50. The method of claim 48 wherein the SDMA processing means processes a downlink signal for a particular subscriber station according to a set of downlink multiplexing weights for that particular subscriber station, wherein each subscriber station has a downlink spatial signature, and wherein the predicted second interference signal level for channel k is computed as ##EQU16## where ##EQU17## † represents a pseudoinverse operation, Sk,j is a diagonal matrix of transmit signal amplitudes, Ak,j is a column-wise concatenated matrix of known downlink spatial signatures at base station j for the subscriber stations on conventional channel k, ak D,j is a downlink spatial signature for the new subscriber station on conventional channel k from base station j, and w* is the bottom row of matrix Sk,j Ak,j ak D,j !.sup.†.
51. The method of claim 41 further comprising a step for assigning a selected conventional downlink channel only if it is expected to result in an acceptable downlink received signal quality for each active channel based upon at least one downlink quality factor selected from a group consisting of: cost for new call; total base station transmitter power; predicted intermodulation distortion level; predicted interference-plus-noise level on each active channel; and predicted signal to interference-plus-noise ratio on each active channel.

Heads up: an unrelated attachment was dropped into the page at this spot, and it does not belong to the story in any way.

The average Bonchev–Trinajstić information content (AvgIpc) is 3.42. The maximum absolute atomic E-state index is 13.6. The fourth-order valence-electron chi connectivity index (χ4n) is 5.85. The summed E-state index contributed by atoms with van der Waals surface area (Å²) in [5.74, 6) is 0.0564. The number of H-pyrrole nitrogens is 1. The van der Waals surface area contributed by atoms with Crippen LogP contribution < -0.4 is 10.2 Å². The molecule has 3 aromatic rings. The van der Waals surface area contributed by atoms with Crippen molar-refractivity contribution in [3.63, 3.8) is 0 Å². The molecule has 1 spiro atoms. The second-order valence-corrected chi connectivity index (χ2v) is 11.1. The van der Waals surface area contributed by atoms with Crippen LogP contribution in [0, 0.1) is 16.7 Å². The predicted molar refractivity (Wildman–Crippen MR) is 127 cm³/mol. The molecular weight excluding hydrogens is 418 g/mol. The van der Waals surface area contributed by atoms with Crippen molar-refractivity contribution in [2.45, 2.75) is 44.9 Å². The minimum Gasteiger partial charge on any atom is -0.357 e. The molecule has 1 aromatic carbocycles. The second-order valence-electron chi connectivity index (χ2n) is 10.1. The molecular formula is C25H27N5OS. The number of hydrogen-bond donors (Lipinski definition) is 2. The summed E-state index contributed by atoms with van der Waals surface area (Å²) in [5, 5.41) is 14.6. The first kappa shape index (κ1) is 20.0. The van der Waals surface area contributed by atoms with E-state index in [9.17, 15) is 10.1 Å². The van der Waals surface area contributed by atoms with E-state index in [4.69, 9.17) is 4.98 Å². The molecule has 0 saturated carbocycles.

52. The method of claim 51 wherein the predicted intermodulation distortion level is obtained by computing a crest factor for each conventional downlink channel, the crest factor value being indicative of an intermodulation distortion level that would result if a given conventional downlink channel were to be assigned.